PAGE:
Surgery for Obstructive Sleep Apnea

If nonsurgical treatment fails to help you sleep through the night without interruptions in breathing, specialists at NYU Langone may recommend surgery to reduce obstructive sleep apnea and snoring. Some people may have several causes of obstruction, and more than one procedure may be necessary. A surgeon may recommend removing tissue from the soft palate or advancing or reducing the tongue.

Our doctors carefully evaluate the anatomy of your upper airway and nose before recommending any invasive procedure, ensuring that it is the most appropriate option for you.

Office-Based Surgery

For people with mild symptoms of obstructive sleep apnea, a surgeon may recommend a procedure to remove soft tissue in the throat, reducing the possibility of airway collapse. He or she may also recommend a procedure that involves inserting small strips of plastic into the soft palate. The scar tissue that forms as a result of surgery stiffens the walls of the upper airway, preventing the structures from collapsing while you sleep.

These procedures can be performed in a doctor’s office and do not require an overnight stay at a hospital.

Laser-Assisted Uvulopalatoplasty

During laser-assisted uvulopalatoplasty, doctors inject a local anesthetic to numb the throat, then direct a highly focused beam of light onto the uvula and parts of the soft palate. The heat of the laser quickly and precisely removes these tissues. This procedure can enlarge the space at the top of the throat, opening the airway so that you breathe more easily during sleep.

Cautery-Assisted Uvulopalatoplasty

Cautery-assisted uvulopalatoplasty is similar to laser-assisted uvulopalatoplasty, except that doctors use a tiny needle with a low-voltage electric current. The electric current generates heat that removes the selected soft tissues.

Palatal Implants

A doctor may recommend Pillar® palatal implants for people with small uvulas and mild obstructive sleep apnea. In this procedure, a surgeon numbs the throat with a local anesthetic and uses a needle to implant three small stiff strips of plastic into the soft palate. Over the next two or three months, scar tissue forms around the plastic and stiffens the tissues in the soft palate, preventing them from collapsing while you sleep.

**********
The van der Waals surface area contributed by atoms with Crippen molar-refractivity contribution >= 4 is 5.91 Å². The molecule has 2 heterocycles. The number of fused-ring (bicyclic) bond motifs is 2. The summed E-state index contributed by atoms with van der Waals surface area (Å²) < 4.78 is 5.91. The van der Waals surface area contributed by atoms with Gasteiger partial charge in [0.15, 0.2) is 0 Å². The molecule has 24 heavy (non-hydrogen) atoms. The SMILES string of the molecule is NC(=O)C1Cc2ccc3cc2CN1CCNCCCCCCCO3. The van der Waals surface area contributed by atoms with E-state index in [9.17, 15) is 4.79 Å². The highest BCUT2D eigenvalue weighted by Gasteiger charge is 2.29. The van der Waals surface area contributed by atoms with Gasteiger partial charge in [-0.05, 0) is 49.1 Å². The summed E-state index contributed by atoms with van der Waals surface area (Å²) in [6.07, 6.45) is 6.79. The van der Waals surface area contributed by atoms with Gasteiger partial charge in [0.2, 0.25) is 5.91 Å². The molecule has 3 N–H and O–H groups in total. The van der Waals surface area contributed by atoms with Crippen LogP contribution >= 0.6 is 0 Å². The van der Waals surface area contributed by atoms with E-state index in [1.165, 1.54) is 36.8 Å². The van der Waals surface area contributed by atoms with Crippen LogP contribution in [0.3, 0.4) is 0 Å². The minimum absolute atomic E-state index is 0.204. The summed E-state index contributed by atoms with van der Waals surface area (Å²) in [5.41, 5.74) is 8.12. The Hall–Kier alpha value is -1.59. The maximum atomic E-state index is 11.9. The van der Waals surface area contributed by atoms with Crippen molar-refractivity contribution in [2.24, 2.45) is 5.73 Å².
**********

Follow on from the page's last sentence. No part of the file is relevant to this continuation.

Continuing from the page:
Recovery from Office-Based Surgery

After surgery, your throat feels sore for a few days. A doctor may recommend over-the-counter or prescription medication to relieve pain.

Inpatient Procedures

For people with more severe obstructive sleep apnea, a surgeon may recommend a procedure that requires general anesthesia and admission to a hospital. Depending on your anatomy, a surgeon may recommend a combination of procedures.


Uvulopalatopharyngoplasty is a procedure to remove the uvula, tonsils, and parts of the soft palate. Doctors use small surgical instruments to excise the tissues blocking the airway, increasing its size and thereby improving airflow and reducing apnea episodes. In addition, scar tissue that develops as a result of the procedure can stiffen the walls of the airway and prevent the soft palate from collapsing while you sleep.

This procedure can cause discomfort, and your throat may be very sore for a few weeks. Our pain management specialists provide medication as recommended by your doctor to ensure that you are comfortable while you heal. Doctors estimate that complete recovery takes six to eight weeks.

Tongue Surgery

If the tongue becomes flaccid while you sleep and collapses toward the back of the throat, it can block the upper airway. To help relieve your obstructive sleep apnea, our surgeons may recommend a procedure to make the back of the tongue smaller, advance it toward the front of the mouth, or remove a small piece of tissue along the bottom part.

A surgeon may perform tongue surgery in addition to uvulopalatopharyngoplasty if multiple structures in the airway are causing the obstructions. Your surgeon can determine whether both procedures are necessary based on the results of a physical exam.

Surgeons perform these procedures using general anesthesia. Most people remain in the hospital overnight for observation while the tongue starts to heal.

After surgery, doctors suggest a diet of very soft foods for three weeks and may prescribe pain medication to help you recover comfortably.

Nasal Surgery

Nasal obstruction sometimes causes or contributes to sleep apnea. If the cause is structural—for example, if a deviated septum is obstructing the airway—doctors may recommend surgery. These procedures require no external incisions; surgeons access the nasal passages through the nostrils using small surgical instruments. The nose doesn’t look different after surgery.

Nasal surgery is performed using general anesthesia, and most procedures take about one hour. Most people return home the same day and completely recover in about a week.

Maxillomandibular Advancement

In maxillomandibular advancement, surgeons reposition the upper jaw, called the maxilla, and the lower jaw, called the mandible, shifting them forward permanently. This pulls the soft tissues of the back of the tongue and the soft palate away from the throat, creating more room for air to flow.

Generally, doctors recommend this procedure only for people who have not benefited from soft palate surgery or whose anatomy suggests that soft palate surgery alone may not correct the obstructions causing sleep apnea. For example, a person with a very narrow space between the back of the tongue and the throat—called the retrolingual space—may be a candidate for maxillomandibular advancement.

Surgeons perform this procedure using general anesthesia. Most people remain in the hospital for two or three days so doctors can monitor the airway. During this time, pain management specialists ensure that you have appropriate medication to recover comfortably.

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